This past week I had the pleasure of being invited to Singapore to present my research on smart, innovative cities. Tropical greenspaces throughout the city are juxtaposed with remnants of its past through an authentic China Town, Little India and others—all of which mixes with a modern, robust, waterside financial district, as well as upscale, North-American-style malls and entertainment districts. That’s a lot for a small island with about 5 million inhabitants.
For those of us interested in smart city evolution, Singapore is a fascinating place to explore. I was lucky enough to have Andreas Birnik, the former director of smart cities for Ericsson and current adjunct professor of sustainability at the National University of Singapore, as a guide.
Nearly 90% of the Singaporean population owns their own home or apartment. The underlying principal here is that social housing will only succeed when the tenants have an incentive, and an equity in their buildings and homes. This may be one of the reasons, along with very punitive criminal laws, that Singapore has such an incredibly low crime rate.
While Singapore has one of the highest home ownership rates in the world, the politicians are doing their best to keep vehicle ownership rates (and subsequently traffic and new road infrastructure) as low as possible. Singapore has an auction system just to obtain the rights to purchase a car. Depending on the type of vehicle, auctions this past year have run between $50,000 and $75,000. On top of that, the government imposes massive taxes (100% or more) on the purchase of vehicles.
On top of all this, Singapore has implemented electronic road pricing (ERP)—a set of automated tolls throughout the city which vary depending on the hour in an attempt to incentivize off-peak travel over peak time.
Singapore is definitely pushing the envelope on innovation in policy and infrastructure. Its MRT metro system is fantastic and pretty smart. The stations are clean, the system is robust, reliable, and modern, and as a result the MRT is very popular.
On the sustainability side, Singapore generally gets very high marks. In fact, in the most recent Siemens Green Cities research, Singapore was the highest rated city in all of Asia. Singapore has a world-class water management program consisting of rain water catchment, waste water recycling, and desalination. The latter of course requires a lot of energy, but the government is working with the private sector to explore energy reduction technologies and strategies. According to Birnik, concern over the future access of potable water from Malaysia prompted the government to innovate solutions for self-reliance. This was smart thinking, because now the country is starting to export its water management expertise to other parts of Asia.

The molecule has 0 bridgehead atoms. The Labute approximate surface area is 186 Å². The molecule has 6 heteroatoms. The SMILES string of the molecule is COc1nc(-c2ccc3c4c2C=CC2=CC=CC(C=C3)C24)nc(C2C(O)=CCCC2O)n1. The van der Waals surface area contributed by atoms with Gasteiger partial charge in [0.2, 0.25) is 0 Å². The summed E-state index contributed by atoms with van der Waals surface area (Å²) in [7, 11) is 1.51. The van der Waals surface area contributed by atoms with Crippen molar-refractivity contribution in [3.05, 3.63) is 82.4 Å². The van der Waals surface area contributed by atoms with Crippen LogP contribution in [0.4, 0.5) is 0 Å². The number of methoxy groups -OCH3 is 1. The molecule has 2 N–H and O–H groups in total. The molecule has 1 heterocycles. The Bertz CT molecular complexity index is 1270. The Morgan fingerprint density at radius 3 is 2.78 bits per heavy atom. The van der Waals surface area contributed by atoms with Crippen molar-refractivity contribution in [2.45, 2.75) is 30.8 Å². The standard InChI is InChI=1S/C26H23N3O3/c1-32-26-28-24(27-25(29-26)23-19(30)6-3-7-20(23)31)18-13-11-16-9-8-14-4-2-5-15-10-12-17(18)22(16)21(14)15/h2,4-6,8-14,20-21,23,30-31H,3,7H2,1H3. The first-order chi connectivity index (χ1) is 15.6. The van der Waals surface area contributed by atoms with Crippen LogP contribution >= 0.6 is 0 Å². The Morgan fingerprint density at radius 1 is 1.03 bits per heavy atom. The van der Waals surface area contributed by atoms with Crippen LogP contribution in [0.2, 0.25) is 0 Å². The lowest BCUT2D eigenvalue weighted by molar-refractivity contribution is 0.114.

The government is regularly investing in ICT technology, from ubiquitous cameras for security and a plan to roll out a fiber network to every neighborhood to sensors in public housing buildings that sense earthquake tremors and send real-time texts to city engineers to request building inspections. The government, according to Birnik, "has a very sophisticated traffic management system including a monitoring center that looks like something from NASA," allowing them to monitor traffic flow, dispatch emergency services, or detect obstructions.
Of course, not all is perfect. One concern I had, given my interest in the promotion of sustainable and smart ventures, is that the culture appears to be quite risk averse. I believe smart cities must provide support in the form of supply-side tools such as tech parks and tax breaks as well as demand-side tools like procurement, regulations, and standards to encourage local innovation. Some of the major universities on the island are involved in supporting the creation of dedicated tech parks, but I do not believe Singapore is doing enough to encourage local innovation to meet the needs of its smart infrastructure. It appears the bias is much more on tried and true products from branded multinationals.
Another issue Singapore faces is growing inflation rates and relatively high cost of living. The government seeks to engage in what they call "economic restructuring" to find ways to increase incomes of low-wage earners by supporting productivity improvements. I suggest that they look to energy efficiency (and renewables) as a way to improve corporate and municipal balance sheets, allowing for salary increases. Singapore is consistently hot (average annual temperature is in the high 80s Fahrenheit) and I observed plenty of wasted energy, from air conditioning units running full with doors and windows open to design choices that do not optimize passive ventilation or energy efficiency (e.g. single pane windows even in modern buildings).
While the local utility has made a significant transition from coal to natural gas, there appears to be little effort to make the next step to renewables. Just as the island made a transition to a world-class water management system to avoid dependence on importing water, I suggest Singapore begin to do the same with renewables. The island has few natural resources and energy costs are already quite high at more than 20 cents a kilowatt. Perhaps it could start with a feed-in tariff to incentivize large companies and building owners to invest in renewables.
Still, Singapore is one impressive city. Given that it was relatively poor only a few decades ago, it is impressive to see how Singapore is now a robust, vibrant, multi-cultural, clean, and safe place to be. Singapore appears to be on the right track to becoming one of the iconic smart cities in Asia.